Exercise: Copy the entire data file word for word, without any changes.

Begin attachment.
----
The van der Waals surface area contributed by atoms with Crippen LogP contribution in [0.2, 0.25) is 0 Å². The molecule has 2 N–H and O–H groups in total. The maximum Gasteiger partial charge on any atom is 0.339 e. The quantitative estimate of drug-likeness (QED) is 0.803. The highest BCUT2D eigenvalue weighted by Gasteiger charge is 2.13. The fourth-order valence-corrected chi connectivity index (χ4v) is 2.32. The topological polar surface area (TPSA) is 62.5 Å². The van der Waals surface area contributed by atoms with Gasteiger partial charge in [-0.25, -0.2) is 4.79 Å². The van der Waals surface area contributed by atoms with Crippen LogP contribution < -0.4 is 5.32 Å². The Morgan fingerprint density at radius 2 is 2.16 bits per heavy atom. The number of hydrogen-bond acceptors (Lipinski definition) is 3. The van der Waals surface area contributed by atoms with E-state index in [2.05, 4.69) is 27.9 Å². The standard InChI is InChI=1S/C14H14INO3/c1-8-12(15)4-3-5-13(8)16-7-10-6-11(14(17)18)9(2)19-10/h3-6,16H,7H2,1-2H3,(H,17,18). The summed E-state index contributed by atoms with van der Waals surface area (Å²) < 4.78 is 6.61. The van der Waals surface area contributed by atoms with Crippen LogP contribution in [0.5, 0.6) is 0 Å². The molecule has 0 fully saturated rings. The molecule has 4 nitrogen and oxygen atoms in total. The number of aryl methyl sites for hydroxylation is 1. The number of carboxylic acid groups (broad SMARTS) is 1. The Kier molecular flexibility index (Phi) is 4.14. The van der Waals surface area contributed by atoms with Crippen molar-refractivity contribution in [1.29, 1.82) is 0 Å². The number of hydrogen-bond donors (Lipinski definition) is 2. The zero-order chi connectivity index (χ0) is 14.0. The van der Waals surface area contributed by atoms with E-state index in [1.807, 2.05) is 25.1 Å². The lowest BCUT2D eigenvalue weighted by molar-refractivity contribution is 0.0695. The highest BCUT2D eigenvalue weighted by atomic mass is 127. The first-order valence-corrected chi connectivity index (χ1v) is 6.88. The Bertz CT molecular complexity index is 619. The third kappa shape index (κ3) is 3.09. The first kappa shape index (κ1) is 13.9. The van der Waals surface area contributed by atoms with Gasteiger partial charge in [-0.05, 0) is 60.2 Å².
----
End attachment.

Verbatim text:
The van der Waals surface area contributed by atoms with Crippen LogP contribution in [0.2, 0.25) is 0 Å². The molecule has 2 N–H and O–H groups in total. The maximum Gasteiger partial charge on any atom is 0.339 e. The quantitative estimate of drug-likeness (QED) is 0.803. The highest BCUT2D eigenvalue weighted by Gasteiger charge is 2.13. The fourth-order valence-corrected chi connectivity index (χ4v) is 2.32. The topological polar surface area (TPSA) is 62.5 Å². The van der Waals surface area contributed by atoms with Gasteiger partial charge in [-0.25, -0.2) is 4.79 Å². The van der Waals surface area contributed by atoms with Crippen LogP contribution < -0.4 is 5.32 Å². The Morgan fingerprint density at radius 2 is 2.16 bits per heavy atom. The number of hydrogen-bond acceptors (Lipinski definition) is 3. The van der Waals surface area contributed by atoms with E-state index in [2.05, 4.69) is 27.9 Å². The standard InChI is InChI=1S/C14H14INO3/c1-8-12(15)4-3-5-13(8)16-7-10-6-11(14(17)18)9(2)19-10/h3-6,16H,7H2,1-2H3,(H,17,18). The summed E-state index contributed by atoms with van der Waals surface area (Å²) < 4.78 is 6.61. The van der Waals surface area contributed by atoms with Crippen LogP contribution in [0.5, 0.6) is 0 Å². The molecule has 0 fully saturated rings. The molecule has 4 nitrogen and oxygen atoms in total. The number of aryl methyl sites for hydroxylation is 1. The number of carboxylic acid groups (broad SMARTS) is 1. The Kier molecular flexibility index (Phi) is 4.14. The van der Waals surface area contributed by atoms with Crippen molar-refractivity contribution in [1.29, 1.82) is 0 Å². The number of hydrogen-bond donors (Lipinski definition) is 2. The zero-order chi connectivity index (χ0) is 14.0. The van der Waals surface area contributed by atoms with E-state index in [1.807, 2.05) is 25.1 Å². The lowest BCUT2D eigenvalue weighted by molar-refractivity contribution is 0.0695. The highest BCUT2D eigenvalue weighted by atomic mass is 127. The first-order valence-corrected chi connectivity index (χ1v) is 6.88. The Bertz CT molecular complexity index is 619. The third kappa shape index (κ3) is 3.09. The first kappa shape index (κ1) is 13.9. The van der Waals surface area contributed by atoms with Gasteiger partial charge in [-0.05, 0) is 60.2 Å².